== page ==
Organization of the Black Sea Economic Cooperation

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Organization of the Black Sea Economic Cooperation
Formation 4 June 1992
Type Economic cooperation organization
Headquarters Istanbul, Turkey
Secretary General
Flag of Moldova.svg Victor Tvircun

On 25 June 1992, the Heads of State and Government of eleven countries signed in Istanbul the Summit Declaration and the Bosporus Statement giving birth to the Black Sea Economic Cooperation (BSEC). It came into existence as a model of multilateral political and economic initiative aimed at fostering interaction and harmony among the Member States, as well as to ensure peace, stability and prosperity encouraging friendly and good-neighbourly relations in the Black Sea region.

The BSEC Headquarters - the Permanent International Secretariat of the Organization of the Black Sea Economic Cooperation (BSEC PERMIS) - was established in March 1994 in Istanbul.

With the entry into force of its Charter on 1 May 1999, BSEC acquired international legal identity and was transformed into a full-fledged regional economic organization: Organization of the Black Sea Economic Cooperation. With the accession of Serbia (then Serbia and Montenegro) in April 2004, the Organization’s Member States increased to twelve.[1]

An important aspect of the activities of BSEC is the development of SME and entrepreneurship in the member countries. Concerning these issues, a series of workshops have been organized in cooperation with Konrad-Adenauer-Stiftung and ERENET.[2]


  BSEC member states
  BSEC observer states

Founding members are:

Later members:

Black Sea Economic Cooperation (zoom)

As seen above, membership has not been restricted to countries which have access to the Black Sea: Albania, Armenia, Azerbaijan, Greece, Moldova, and Serbia (connected with the Danube river corridors) do not have a coastline on the Black Sea. Macedonia's application was vetoed by Greece after Turkey vetoed the previous application of the Republic of Cyprus, prompting Greece to cease to approve future applications from any country.[3]

Observer nations :

Observer organizations:

Sectoral Dialogue Partner Countries:

Sectoral Dialogue Partner organizations :

Black Sea Trade and Development Bank

The Black Sea Trade and Development Bank (BSTDB) is an international financial institution that was formed 24 January 1997.[4] It supports economic development and regional cooperation by providing trade and project financing, guarantees, and equity for development projects supporting both public and private enterprises in its member countries. Objectives of the bank include promoting regional trade links, cross country projects, foreign direct investment, supporting activities that contribute to sustainable development, with an emphasis on the generation of employment in the member countries, ensuring that each operation is economically and financially sound and contributes to the development of a market orientation.[5] The organization has an authorized capital of $1.325 billion.[6] The bank's headquarters are located in Thessaloniki, Greece.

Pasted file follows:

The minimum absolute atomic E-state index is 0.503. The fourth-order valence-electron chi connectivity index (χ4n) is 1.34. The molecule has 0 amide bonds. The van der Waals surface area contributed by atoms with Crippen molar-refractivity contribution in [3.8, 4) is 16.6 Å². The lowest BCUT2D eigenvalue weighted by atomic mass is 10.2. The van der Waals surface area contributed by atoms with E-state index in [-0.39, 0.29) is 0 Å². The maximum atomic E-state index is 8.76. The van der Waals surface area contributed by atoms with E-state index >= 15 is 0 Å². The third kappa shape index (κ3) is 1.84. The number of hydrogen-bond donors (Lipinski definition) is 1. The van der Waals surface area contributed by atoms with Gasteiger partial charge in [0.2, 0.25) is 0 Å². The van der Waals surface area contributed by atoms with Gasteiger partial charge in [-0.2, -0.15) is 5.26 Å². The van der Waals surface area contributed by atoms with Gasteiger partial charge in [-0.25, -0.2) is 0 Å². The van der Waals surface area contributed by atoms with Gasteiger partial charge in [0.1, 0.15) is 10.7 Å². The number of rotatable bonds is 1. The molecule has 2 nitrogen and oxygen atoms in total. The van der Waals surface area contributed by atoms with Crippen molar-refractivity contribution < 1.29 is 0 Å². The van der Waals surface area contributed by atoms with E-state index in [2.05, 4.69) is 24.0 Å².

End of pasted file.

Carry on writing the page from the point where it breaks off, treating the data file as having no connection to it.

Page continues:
BSTDB is governed by the Agreement Establishing Black Sea Trade and Development Bank, a United Nations registered treaty.[4] Unlike the International Monetary Fund and others, the BSTDB does not attach policy conditions by which debtor states can be controlled.[7] The Bank has a long term credit rating of 'A' from Moody's Investors Service and an 'A3' from Standard & Poor's, both with a stable outlook.[8]

See also


^ Joined as  Serbia and Montenegro in April 2004;[1] BSEC membership was inherited by Serbia after the country dissolved in 2006.[9]


  1. 1.0 1.1 Permanent International Secretariat. "About BSEC". Black Sea Economic Cooperation (BSEC). Archived from the original on 2007-09-28. Retrieved 2009-05-29. With the accession of Serbia and Montenegro in April 2004, the Organization’s Member States increased to twelve.<templatestyles src="Module:Citation/CS1/styles.css"></templatestyles>
  2. Antal Szabó (ed.), Emerging entrepreneurship and the policy development in the BSEC after the economic crises, Konrad-Adenauer-Stiftung, Ankara 2012, ISBN 978-975-7968-99-3
  3. Kurt, Suleyman (2006-06-11). "Montenegro Denied BSEC Membership Because of Turkish-Greek Rift". Zaman. Retrieved 2008-02-23. In retaliation to Turkey’s move to veto the application filed by the Greek Cypriot Administration, Greece opposed all BSEC membership applications in protest, including Montenegro’s.<templatestyles src="Module:Citation/CS1/styles.css"></templatestyles>
  4. 4.0 4.1
  8. (PDF) Missing or empty |title= (help)<templatestyles src="Module:Citation/CS1/styles.css"></templatestyles>
  9. Ministry of Foreign Affairs of the Republic of Serbia. "Constitutional Charter of the State Union of Serbia and Montenegro: Article 60 - Breaking Away from the State Union of Serbia and Montenegro" (PDF). Retrieved 2008-02-23. Should Montenegro break away from the state union of Serbia and Montenegro, the international instruments pertaining to the Federal Republic of Yugoslavia, particularly UN SC Resolution 1244, would concern and apply in their entirety to Serbia as the successor.<templatestyles src="Module:Citation/CS1/styles.css"></templatestyles>